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Last Friday President Donald Trump announced that Sudan will begin normalizing ties with Israel. This development makes Sudan the third Arab state to do so as part of the US-brokered “Abraham Accords” in the run-up to Election Day. “The announcement came after the North African nation agreed to put $335 million in an escrow account to be used to compensate American victims of terror attacks,” Deb Riechmann and Matthew Lee write for the Associated Press. “The attacks include the 1998 bombings of the U.S. embassies in Kenya and Tanzania by the al-Qaida network while its leader, Osama bin Laden, was living in Sudan. In exchange, Trump notified Congress on Friday of his intent to remove Sudan from the U.S. list of state sponsors of terrorism.” Here’s what both sides are saying about the latest peace agreement:
On the Right: Fred Fleitz of Fox News says, “The Israeli-Sudanese agreement is an extraordinarily important one that is both highly symbolic and unexpected. It is the result of President Trump’s unconventional and successful approach to foreign policy and hard work by his national security team.” Fleitz writes: “To his credit, President Trump rejected the advice of the foreign policy establishment — especially State Department careerists — that the first step toward normalized relations between Israel and the Arab world had to be an Israeli-Palestinian peace agreement.” Fleitz adds: “In an earlier era, Trump’s moves would have outraged the Arab world and possibly led to war or terrorist attacks against Israeli and U.S. targets. Indeed, some foreign policy experts made such predictions. This didn’t happen for three reasons.” Fleitz says first of all, “President Trump forged a strong relationship with Arab states that included a historic summit with Arab heads of state in Riyadh, Saudi Arabia in May 2017. Second, Trump withdrew from the deeply flawed nuclear deal with Iran in 2018. This move repudiated the destabilizing and incoherent policy of the Barack Obama-Joe Biden administration, which naively saw Iran as a major regional player and U.S. partner — instead of the persistent enemy of America and other Middle East states that it really is. And third, Trump correctly foresaw that most Arab states are fed up with Palestinian leaders for being an obstacle to peace and for their relationships with terrorists and Iran. As a result, growing numbers of Arab leaders are prepared to ignore the Palestinian leadership and seek peace agreements with Israel in response to security concerns regarding the danger they face from Iran.” In conclusion, Fleitz says: “Any way you look at it, the Israel-Sudan agreement is a huge win for Sudan, Israel, the United States, and Middle East peace. And it would not have happened without the successful leadership and unorthodox foreign policy of President Trump.”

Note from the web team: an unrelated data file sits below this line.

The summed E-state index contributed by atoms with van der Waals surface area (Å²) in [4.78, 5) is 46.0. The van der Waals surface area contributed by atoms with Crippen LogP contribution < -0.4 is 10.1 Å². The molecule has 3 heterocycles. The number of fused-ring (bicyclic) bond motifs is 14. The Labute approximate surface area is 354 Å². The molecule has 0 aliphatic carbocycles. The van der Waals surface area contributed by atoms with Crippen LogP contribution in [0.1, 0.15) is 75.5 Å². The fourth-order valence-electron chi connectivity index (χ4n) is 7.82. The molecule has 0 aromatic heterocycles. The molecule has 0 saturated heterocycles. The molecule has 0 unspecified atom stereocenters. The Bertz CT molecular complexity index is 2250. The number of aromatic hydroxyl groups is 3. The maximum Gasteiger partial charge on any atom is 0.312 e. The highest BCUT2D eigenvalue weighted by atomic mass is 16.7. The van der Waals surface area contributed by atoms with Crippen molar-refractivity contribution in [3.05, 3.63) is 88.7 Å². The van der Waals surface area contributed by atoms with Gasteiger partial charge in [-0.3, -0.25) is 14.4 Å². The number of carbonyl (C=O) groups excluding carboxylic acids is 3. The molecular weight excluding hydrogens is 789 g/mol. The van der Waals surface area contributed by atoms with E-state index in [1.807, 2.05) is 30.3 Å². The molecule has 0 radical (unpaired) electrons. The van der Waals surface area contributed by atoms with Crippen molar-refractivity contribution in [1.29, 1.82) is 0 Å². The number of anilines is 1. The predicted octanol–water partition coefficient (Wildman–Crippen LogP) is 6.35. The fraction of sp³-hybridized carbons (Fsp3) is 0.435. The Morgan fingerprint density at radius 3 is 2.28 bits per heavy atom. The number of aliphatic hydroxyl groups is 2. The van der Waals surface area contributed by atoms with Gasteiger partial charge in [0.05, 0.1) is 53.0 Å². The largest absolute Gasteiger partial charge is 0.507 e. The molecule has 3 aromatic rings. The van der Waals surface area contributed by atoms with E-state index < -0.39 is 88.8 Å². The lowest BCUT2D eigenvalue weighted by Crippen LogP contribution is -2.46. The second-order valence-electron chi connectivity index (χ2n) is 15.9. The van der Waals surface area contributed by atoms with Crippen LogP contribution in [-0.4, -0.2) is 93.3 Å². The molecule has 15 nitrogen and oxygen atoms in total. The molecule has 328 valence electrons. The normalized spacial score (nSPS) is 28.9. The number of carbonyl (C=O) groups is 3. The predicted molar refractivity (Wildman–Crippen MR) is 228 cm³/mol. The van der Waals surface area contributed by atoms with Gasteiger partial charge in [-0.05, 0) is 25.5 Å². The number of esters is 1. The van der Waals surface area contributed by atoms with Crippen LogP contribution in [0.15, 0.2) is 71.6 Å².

On the Left: Nesrine Malik of The Guardian says, “Few countries in the world have been subjected to as many punitive sanctions as Sudan… But it was not Omar al-Bashir or his government that suffered, [it was] the Sudanese people.” Malik says ultimately last year, “an epic revolution overthrew Bashir at long last.” Meanwhile, “The United States, the Sudanese people’s alleged white knight, took one look at the success of the Sudanese revolution and decided to blackmail the country in return for taking it off the state sponsors of terror list, reintegrating it into the international financial and trade system, and providing aid. Last week Donald Trump made clear that the price tag would be $335m of compensation for terrorist attacks that took place under the old regime. Alongside this, the US is forcing the fragile new interim government, already struggling to maintain its mandate amid worsening economic conditions and the plotting of Bashir loyalists, to recognize Israel and normalize relations – a move that is hugely unpopular with the Sudanese people, and about which they weren’t consulted.” Malik says: “Even for those of us in Sudan who had given up expecting more, this naked exploitation of a country brought to its knees but still crawling to freedom is hard to stomach. The choice for the Sudanese government is to risk economic collapse and a resurgence of the old forces – essentially the overturning of the revolution – or to accept all of the US’s conditions. That is no choice at all. The agreement to normalize relations with Israel was announced last week, and has already triggered anger domestically. The condition seems to have been thrown in just because the US could, and amounts to bullying a country with which Israel is not likely to have many trade or diplomatic ties anyway.” Malik concludes: “It’s about building numbers and momentum in the Arab world so that more valuable regional assets, such as Saudi Arabia, can be convinced to normalize relations too.”
Flag This: As Riechmann and Lee from the Associated Press point out, “The new recognitions of Israel unify Arab nations around their common enemy, Iran. They also upend the traditional Arab strategy of refusing to normalize relations with Israel before an independent Palestinian state is created.” Riechmann and Lee note that there are mixed reactions to the agreement in Sudan. “I expect anger. I expect demonstrations,” said Mohammed El Hassan, one of the leaders of al-Bashir’s disbanded National Congress Party. “As Muslims, we stand with the Palestinians. It is not the transitional government’s role to take this kind of decision.” Conversely, others see normalization as a step in the right direction: “Because of the economy, Sudanese don’t see this as normalization with Israel but normalization with the international community,” said Osman Mirgany, a prominent Sudanese columnist and editor of the daily al-Tayar. “After years of isolation, we want normal relations.”